While this is a valid approach it should only be utilized for the simplest of manual debugging tests as they are slow, you have to re-run the app every time, do not allow you to change state mid-flight and developers sometimes forget to clean up after themselves and the code becomes riddled with console.log statements.
2. Debug in the browser with a breakpoint
Chrome is by far the most popular browser for the average web developer followed by Firefox, but all the major browsers have a debugging tool.
3. Debug in an IDE
- Visual Studio 2015 - Only works with TypeScript in Internet Explorer
4. Time Travel Debugging with Redux
Using tools like ngrx's store dev tools. You can traverse back and forth between states with excellent UI tools. Debugging through your states is much better than just debugging the current state but also to be able to see the actions triggered to change state.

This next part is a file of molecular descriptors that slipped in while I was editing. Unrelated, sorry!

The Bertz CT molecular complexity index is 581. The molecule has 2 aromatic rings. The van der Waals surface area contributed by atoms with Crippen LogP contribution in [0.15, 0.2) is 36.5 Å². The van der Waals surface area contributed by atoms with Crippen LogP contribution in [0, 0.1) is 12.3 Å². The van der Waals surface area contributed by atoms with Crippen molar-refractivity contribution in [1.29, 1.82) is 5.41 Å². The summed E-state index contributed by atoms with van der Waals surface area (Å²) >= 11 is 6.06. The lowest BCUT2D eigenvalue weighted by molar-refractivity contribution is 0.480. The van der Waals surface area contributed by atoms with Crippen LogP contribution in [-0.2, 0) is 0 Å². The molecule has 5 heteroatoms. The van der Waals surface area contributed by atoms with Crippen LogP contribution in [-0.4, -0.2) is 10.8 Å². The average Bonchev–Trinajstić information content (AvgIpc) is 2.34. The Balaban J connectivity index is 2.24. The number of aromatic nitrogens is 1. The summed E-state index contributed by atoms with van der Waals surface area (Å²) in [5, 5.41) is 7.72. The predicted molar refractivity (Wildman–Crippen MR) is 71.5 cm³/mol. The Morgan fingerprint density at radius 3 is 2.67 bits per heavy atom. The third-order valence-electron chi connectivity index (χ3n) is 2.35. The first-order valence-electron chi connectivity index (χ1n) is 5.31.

5. Hot Module Reloading
The problem with the above approaches is every time you make a change to your code you need to reload the website and navigate back to the page and state of that page again and again to repeat your manual test. Hot Module Replacement (HMR) exchanges, adds or removes modules while an application is running without a page reload.